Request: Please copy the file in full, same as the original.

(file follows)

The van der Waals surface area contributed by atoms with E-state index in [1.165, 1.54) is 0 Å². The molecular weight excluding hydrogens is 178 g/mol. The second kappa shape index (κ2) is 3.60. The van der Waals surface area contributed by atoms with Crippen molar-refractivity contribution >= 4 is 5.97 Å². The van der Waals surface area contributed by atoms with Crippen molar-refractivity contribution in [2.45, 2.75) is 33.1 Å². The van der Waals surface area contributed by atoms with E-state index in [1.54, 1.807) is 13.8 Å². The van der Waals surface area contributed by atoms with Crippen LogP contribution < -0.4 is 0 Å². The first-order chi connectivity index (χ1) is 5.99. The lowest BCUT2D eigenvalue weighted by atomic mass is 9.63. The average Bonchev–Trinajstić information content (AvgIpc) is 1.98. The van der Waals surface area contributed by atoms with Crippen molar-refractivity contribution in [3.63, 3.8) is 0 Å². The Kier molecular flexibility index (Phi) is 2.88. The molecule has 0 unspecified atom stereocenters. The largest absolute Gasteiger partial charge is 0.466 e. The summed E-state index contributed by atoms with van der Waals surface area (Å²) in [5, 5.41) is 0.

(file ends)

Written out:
The van der Waals surface area contributed by atoms with E-state index in [1.165, 1.54) is 0 Å². The molecular weight excluding hydrogens is 178 g/mol. The second kappa shape index (κ2) is 3.60. The van der Waals surface area contributed by atoms with Crippen molar-refractivity contribution >= 4 is 5.97 Å². The van der Waals surface area contributed by atoms with Crippen molar-refractivity contribution in [2.45, 2.75) is 33.1 Å². The van der Waals surface area contributed by atoms with E-state index in [1.54, 1.807) is 13.8 Å². The van der Waals surface area contributed by atoms with Crippen LogP contribution < -0.4 is 0 Å². The first-order chi connectivity index (χ1) is 5.99. The lowest BCUT2D eigenvalue weighted by atomic mass is 9.63. The average Bonchev–Trinajstić information content (AvgIpc) is 1.98. The van der Waals surface area contributed by atoms with Crippen molar-refractivity contribution in [3.63, 3.8) is 0 Å². The Kier molecular flexibility index (Phi) is 2.88. The molecule has 0 unspecified atom stereocenters. The largest absolute Gasteiger partial charge is 0.466 e. The summed E-state index contributed by atoms with van der Waals surface area (Å²) in [5, 5.41) is 0.